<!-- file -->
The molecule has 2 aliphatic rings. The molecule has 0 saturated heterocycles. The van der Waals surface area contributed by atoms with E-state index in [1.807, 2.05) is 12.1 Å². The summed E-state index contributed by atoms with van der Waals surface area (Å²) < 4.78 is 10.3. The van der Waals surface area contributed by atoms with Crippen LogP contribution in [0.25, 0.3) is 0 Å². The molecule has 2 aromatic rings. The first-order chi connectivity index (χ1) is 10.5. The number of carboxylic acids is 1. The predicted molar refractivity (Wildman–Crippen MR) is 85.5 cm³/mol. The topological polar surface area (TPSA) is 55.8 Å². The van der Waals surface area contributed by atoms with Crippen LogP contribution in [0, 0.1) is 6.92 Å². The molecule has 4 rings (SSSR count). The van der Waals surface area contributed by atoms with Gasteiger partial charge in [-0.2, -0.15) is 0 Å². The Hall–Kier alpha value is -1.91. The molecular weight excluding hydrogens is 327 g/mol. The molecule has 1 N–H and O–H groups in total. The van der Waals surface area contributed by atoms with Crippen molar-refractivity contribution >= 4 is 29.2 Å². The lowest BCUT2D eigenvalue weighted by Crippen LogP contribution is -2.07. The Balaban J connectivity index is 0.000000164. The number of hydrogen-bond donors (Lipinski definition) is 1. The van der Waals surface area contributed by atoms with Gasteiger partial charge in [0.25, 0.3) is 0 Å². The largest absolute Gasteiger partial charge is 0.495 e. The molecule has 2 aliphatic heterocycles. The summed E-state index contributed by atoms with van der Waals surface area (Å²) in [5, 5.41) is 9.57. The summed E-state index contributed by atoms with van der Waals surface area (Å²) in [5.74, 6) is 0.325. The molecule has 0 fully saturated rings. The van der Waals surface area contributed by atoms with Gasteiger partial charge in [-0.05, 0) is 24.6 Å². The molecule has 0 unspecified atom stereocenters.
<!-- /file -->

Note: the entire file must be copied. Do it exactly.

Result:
The molecule has 2 aliphatic rings. The molecule has 0 saturated heterocycles. The van der Waals surface area contributed by atoms with E-state index in [1.807, 2.05) is 12.1 Å². The summed E-state index contributed by atoms with van der Waals surface area (Å²) < 4.78 is 10.3. The van der Waals surface area contributed by atoms with Crippen LogP contribution in [0.25, 0.3) is 0 Å². The molecule has 2 aromatic rings. The first-order chi connectivity index (χ1) is 10.5. The number of carboxylic acids is 1. The predicted molar refractivity (Wildman–Crippen MR) is 85.5 cm³/mol. The topological polar surface area (TPSA) is 55.8 Å². The van der Waals surface area contributed by atoms with Crippen LogP contribution in [0, 0.1) is 6.92 Å². The molecule has 4 rings (SSSR count). The van der Waals surface area contributed by atoms with Gasteiger partial charge in [-0.2, -0.15) is 0 Å². The Hall–Kier alpha value is -1.91. The molecular weight excluding hydrogens is 327 g/mol. The molecule has 1 N–H and O–H groups in total. The van der Waals surface area contributed by atoms with Crippen molar-refractivity contribution >= 4 is 29.2 Å². The lowest BCUT2D eigenvalue weighted by Crippen LogP contribution is -2.07. The Balaban J connectivity index is 0.000000164. The number of hydrogen-bond donors (Lipinski definition) is 1. The van der Waals surface area contributed by atoms with Gasteiger partial charge in [0.25, 0.3) is 0 Å². The largest absolute Gasteiger partial charge is 0.495 e. The molecule has 2 aliphatic heterocycles. The summed E-state index contributed by atoms with van der Waals surface area (Å²) in [5, 5.41) is 9.57. The summed E-state index contributed by atoms with van der Waals surface area (Å²) in [5.74, 6) is 0.325. The molecule has 0 fully saturated rings. The van der Waals surface area contributed by atoms with Gasteiger partial charge in [-0.05, 0) is 24.6 Å². The molecule has 0 unspecified atom stereocenters.